Dual herbivore attack and herbivore density affect metabolic profiles of Brassica nigra leaves
Plant Cell Environ. 2017, 40(8):1356-1367

Ponzio C, Papazian S, Albrectsen BR, Dicke M, Gols R

Abstract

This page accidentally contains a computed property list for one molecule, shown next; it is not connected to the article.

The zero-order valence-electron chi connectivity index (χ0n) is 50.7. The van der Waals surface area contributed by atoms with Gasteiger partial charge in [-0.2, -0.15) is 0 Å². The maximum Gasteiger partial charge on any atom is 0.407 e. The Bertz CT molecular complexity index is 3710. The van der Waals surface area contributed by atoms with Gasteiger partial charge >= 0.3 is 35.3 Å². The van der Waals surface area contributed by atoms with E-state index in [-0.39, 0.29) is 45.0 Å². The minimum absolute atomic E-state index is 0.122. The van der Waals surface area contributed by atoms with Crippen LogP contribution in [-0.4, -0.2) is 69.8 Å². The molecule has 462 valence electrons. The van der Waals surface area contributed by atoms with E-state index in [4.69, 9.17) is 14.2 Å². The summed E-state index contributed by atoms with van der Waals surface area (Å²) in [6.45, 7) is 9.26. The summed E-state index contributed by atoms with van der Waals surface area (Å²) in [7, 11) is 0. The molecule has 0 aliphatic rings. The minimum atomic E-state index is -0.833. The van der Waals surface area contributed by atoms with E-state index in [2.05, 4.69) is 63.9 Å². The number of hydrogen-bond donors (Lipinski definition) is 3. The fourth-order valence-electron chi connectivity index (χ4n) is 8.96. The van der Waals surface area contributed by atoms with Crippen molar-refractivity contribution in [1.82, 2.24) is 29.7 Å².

Plant responses to dual herbivore attack are increasingly studied, but effects on the metabolome have largely been restricted to volatile metabolites and defense-related non-volatile metabolites. However, plants subjected to stress, such as herbivory, undergo major changes in both primary and secondary metabolism. Using a naturally occurring system, we investigated metabolome-wide effects of single or dual herbivory on Brassica nigra plants by Brevicoryne brassicae aphids and Pieris brassicae caterpillars, while also considering the effect of aphid density. Metabolomic analysis of leaf material showed that single and dual herbivory had strong effects on the plant metabolome, with caterpillar feeding having the strongest influence. Additionally, aphid-density-dependent effects were found in both the single and dual infestation scenarios. Multivariate analysis revealed treatment-specific metabolomic profiles, and effects were largely driven by alterations in the glucosinolate and sugar pools. Our work shows that analyzing the plant metabolome as a single entity rather than as individual metabolites provides new insights into the subcellular processes underlying plant defense against multiple herbivore attackers. These processes appear to be importantly influenced by insect density.

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